Friday, September 16, 2011

Not a Sausage

I am sure you all remember Fridays in England and Wales are from today meatless.

I don't know how easy it is to get genies back into bottles once they are released but I think this an important step forward. I don't think I have ever eaten meat on Fridays, an Italian priest staying with me thought my abstinence was just another sign of my reactionary tendencies. Europe has largely abandoned abstinence I think it was one of the important factors in it secularisation.

There was a time when the last sign of lapsation was eating a ham sandwich on a Friday, older lapsed people tended to retain abstinence whilst the practicing, "in touch" with the Church, had given it up.
I'd be interested to know what happens in our school canteens today, maybe that might take a bit of time to work through.

We teach by signs and symbols, meatless Fridays says a great deal. It talks about asceticism as part of Christian life, it speaks about Catholicism touching the whole week, not Sundays, it speaks too about faith and our bodies, our diet, our choices about entertainment, public witness and a great deal more. It also says Catholics are different.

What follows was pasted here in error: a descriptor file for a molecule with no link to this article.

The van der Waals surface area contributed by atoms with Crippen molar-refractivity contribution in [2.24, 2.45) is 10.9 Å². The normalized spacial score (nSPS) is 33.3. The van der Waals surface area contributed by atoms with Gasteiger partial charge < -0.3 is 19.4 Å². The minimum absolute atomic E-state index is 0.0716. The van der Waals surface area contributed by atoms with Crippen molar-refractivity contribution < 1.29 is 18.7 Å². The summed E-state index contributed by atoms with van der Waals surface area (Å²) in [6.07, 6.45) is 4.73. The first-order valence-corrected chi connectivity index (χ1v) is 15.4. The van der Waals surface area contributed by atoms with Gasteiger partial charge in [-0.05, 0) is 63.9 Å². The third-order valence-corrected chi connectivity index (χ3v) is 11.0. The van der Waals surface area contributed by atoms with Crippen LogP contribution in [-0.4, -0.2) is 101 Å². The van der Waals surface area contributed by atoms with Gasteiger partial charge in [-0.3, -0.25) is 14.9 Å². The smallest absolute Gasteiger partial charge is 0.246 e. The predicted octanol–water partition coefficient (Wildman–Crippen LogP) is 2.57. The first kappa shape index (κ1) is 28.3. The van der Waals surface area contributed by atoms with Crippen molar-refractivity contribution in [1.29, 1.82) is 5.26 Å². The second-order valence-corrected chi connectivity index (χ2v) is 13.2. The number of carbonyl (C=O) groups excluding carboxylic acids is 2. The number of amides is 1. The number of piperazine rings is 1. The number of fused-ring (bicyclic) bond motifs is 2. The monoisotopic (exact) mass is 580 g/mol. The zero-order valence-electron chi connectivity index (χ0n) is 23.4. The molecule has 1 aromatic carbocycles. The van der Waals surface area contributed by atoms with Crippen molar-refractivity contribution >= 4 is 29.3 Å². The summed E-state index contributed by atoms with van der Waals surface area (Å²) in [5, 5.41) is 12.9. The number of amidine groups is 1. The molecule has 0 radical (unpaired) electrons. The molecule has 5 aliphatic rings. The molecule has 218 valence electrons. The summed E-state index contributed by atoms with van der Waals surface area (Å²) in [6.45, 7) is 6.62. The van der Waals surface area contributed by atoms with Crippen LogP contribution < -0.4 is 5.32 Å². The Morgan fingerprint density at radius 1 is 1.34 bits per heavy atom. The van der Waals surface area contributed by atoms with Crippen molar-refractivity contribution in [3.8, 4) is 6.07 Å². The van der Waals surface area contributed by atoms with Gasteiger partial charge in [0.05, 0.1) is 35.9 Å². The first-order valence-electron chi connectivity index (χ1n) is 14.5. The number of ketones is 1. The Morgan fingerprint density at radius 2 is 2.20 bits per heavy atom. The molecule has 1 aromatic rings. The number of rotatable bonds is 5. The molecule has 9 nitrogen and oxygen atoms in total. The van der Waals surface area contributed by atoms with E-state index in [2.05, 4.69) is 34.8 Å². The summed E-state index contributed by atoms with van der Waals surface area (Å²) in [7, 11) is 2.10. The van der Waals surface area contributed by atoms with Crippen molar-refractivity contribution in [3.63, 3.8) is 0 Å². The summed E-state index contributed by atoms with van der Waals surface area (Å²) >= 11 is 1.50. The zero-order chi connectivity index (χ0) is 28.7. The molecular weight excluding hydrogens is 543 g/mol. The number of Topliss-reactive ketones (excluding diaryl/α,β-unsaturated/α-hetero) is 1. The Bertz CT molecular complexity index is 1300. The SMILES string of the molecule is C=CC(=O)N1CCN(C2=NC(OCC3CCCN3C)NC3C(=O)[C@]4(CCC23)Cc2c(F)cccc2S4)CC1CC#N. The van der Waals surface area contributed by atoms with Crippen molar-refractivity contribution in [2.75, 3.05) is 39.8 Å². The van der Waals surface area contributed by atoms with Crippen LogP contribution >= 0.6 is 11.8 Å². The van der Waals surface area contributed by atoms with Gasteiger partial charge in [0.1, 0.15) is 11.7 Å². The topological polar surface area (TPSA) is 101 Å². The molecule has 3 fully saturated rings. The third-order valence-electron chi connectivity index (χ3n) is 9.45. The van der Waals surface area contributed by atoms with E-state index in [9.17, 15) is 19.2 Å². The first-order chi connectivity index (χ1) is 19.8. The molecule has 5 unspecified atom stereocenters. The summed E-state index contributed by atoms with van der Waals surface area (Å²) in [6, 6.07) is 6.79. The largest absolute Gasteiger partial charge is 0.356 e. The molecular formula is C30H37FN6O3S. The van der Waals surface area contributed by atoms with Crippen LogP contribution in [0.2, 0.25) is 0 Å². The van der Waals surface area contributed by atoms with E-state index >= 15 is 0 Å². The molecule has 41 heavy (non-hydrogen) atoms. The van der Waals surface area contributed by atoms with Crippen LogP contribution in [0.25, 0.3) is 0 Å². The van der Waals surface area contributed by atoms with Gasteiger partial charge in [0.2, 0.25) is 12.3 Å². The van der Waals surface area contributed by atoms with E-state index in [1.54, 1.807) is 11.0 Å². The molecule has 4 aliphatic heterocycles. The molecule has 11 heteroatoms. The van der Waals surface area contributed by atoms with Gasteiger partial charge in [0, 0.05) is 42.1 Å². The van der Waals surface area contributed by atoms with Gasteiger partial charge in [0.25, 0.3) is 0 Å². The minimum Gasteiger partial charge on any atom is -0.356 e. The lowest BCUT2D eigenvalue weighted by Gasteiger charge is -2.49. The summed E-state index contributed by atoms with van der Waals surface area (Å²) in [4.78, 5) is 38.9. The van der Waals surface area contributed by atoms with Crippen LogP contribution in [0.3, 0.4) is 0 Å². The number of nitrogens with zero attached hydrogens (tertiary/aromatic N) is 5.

I really do commend our bishops on this initiative, including my own who I think was one of the" movers" on this, as a piece of practical catechesis it is worth a thousand sermons.

32 comments:

pelerin said...

And don't forget the fish dance folks! - (see Linen on the Hedgerow today.)

Just another mad Catholic said...

This may sound Jesuitical Father but do Quorn products come under the new ban? For even though they instatuate the FORM of a burger they are composed of different matter.